Ten Point Program For Orthodox Life
Translating Orthodox Christian Ideals Into Daily Life
Reading the Scriptures
What you read has an impact on the way you think. So does what you watch on TV or at the movies. Think about what you want to let into your mind to influence your thinking. Your reading should be something that will be a positive impact on your spiritual growth, that will shape your mind and orient it towards God.
To maximize the positive conditioning of your mind, you should plan to make time to regularly read the Holy Scriptures, the writings of the Holy Fathers and the lives of the Saints. You should organize your life so that you can spend at least a half hour a day for this task, maybe instead of one of the TV programs you watch regularly. A good time for this is in the evening just before bedtime, before or after your evening prayer. When you do this, you will then fall asleep with these sweet thoughts in your mind.
The spiritual life is challenging. It is like an ascent up a steep slope or mountain side. It is a long and slow pathway with joyful moments along the way. As you move along the path, you gain strength. You can begin to look back and reflect on how far you have come while still seeing that you have much further to travel. As you gain strength, you will be able to face an ever more difficult terrain as well as the uncertainty of storms that you cannot predict. It is often a lonely path, and at times it seems like you will never reach the summit.
As you face these difficulties the readings, especially the lives of the Saints, can inspire you with courage to continue along the path. You can see that others have traveled this path before you, and with persistence and faith, they have reached much higher heights than you can now see. As you turn to those who had an intimate relationship with God, they will give you hope and kindle a spark of warmth in your heart. They will help you keep your head high and your eyes fixed on the summit ahead. They will show you that your capacity to choose, to change, and to endure is a reality. They will show you the way to wisdom and love and the potential to be able to radiate spiritual glory as you discover the uncreated light of God and find yourself in glorious union with Him.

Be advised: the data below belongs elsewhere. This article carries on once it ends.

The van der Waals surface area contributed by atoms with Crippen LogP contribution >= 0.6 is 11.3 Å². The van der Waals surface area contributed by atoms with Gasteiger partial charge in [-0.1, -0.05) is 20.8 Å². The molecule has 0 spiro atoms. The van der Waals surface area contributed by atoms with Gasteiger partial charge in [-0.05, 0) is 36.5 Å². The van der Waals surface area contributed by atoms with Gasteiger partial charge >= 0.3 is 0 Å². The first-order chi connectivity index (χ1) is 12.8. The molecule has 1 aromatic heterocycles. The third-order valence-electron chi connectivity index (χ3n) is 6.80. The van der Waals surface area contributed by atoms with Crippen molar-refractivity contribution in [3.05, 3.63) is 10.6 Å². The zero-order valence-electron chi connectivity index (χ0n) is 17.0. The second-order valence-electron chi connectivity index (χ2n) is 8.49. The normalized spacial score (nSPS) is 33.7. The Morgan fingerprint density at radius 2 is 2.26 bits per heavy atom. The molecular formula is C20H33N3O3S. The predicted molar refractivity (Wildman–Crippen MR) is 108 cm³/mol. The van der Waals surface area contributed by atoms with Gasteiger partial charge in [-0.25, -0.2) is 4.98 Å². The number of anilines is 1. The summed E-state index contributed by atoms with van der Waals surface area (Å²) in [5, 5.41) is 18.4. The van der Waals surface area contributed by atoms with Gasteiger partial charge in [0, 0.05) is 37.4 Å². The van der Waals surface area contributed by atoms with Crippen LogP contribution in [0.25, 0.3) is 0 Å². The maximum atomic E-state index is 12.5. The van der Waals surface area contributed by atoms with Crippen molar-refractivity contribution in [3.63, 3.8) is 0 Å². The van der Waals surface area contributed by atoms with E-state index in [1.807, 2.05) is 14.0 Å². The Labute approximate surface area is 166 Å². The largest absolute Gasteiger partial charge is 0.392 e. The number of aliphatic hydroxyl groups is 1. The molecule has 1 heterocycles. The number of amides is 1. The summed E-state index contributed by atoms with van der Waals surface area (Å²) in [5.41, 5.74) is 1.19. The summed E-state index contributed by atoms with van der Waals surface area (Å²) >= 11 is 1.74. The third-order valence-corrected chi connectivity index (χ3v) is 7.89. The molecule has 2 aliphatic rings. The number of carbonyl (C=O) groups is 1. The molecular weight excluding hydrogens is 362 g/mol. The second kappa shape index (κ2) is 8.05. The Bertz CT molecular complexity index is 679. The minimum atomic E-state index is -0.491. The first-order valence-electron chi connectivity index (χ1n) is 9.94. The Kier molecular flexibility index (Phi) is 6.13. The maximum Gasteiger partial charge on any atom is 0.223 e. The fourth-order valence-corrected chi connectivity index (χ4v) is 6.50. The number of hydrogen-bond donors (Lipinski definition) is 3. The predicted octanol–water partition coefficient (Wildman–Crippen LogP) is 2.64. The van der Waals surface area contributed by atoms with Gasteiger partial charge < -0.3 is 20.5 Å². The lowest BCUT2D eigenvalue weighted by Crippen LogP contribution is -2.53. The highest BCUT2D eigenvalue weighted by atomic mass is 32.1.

The Bible contains the most important books to read regularly. Here are some suggestions on how to read the Bible:
When you read the Bible, don’t try to make up your own interpretation. Scripture is to be interpreted through the Church. Remember the story of Philip coming in contact with the Ethiopian reading the Bible in his chariot? Philip asks him, “Do you understand what you are reading?” The Ethiopian replied, “How can I unless someone guides me”. This is the same attitude you should have. Scripture is not always self-explanatory. When you are at different stages of your spiritual growth, passages will take on different significance. As you grow spiritually, the Bible has more and more to teach you. You should take advantage of Biblical commentaries of the Church Fathers to help you. This is one of the advantages of using the Orthodox Study Bible, as it contains comments to help you understand what is written as interpreted by the Church. When you read the Bible you make full advantage of your own understanding illuminated by the Holy Spirit and also make full understanding of the commentaries of the Church Fathers. In the end when you have questions or opinions, submit them to the Church for clarification.
Your reading of the Bible should always be Christ-centered. Your interpretation should be made in light of the harmony and completeness that Jesus brought to this world. You cannot take an analytical approach and break each book or chapter into its own part. The Bible must be understood as a whole, with Christ as the bond and union.
You should also read the Bible for a personal application. Saint Mark the monk (5th-6th century) says, “He who is humble in his thoughts and engaged in spiritual work, when he reads Holy scriptures, will apply everything to himself and not to his neighbor.” Do not ask, “What does this mean?” But, instead ask “What does this mean for me?” When reading the Bible, first reflect that Scripture is a sacred history of the world from the time of Creation through the formation of the early Church. Then observe the particularity of this history where we find God intervening at specific times and places and entering into dialogue with specific individuals. After reliving this spiritual history, apply it to yourself. You need to bring these distant places and times into your own place and time and see that these stories include you.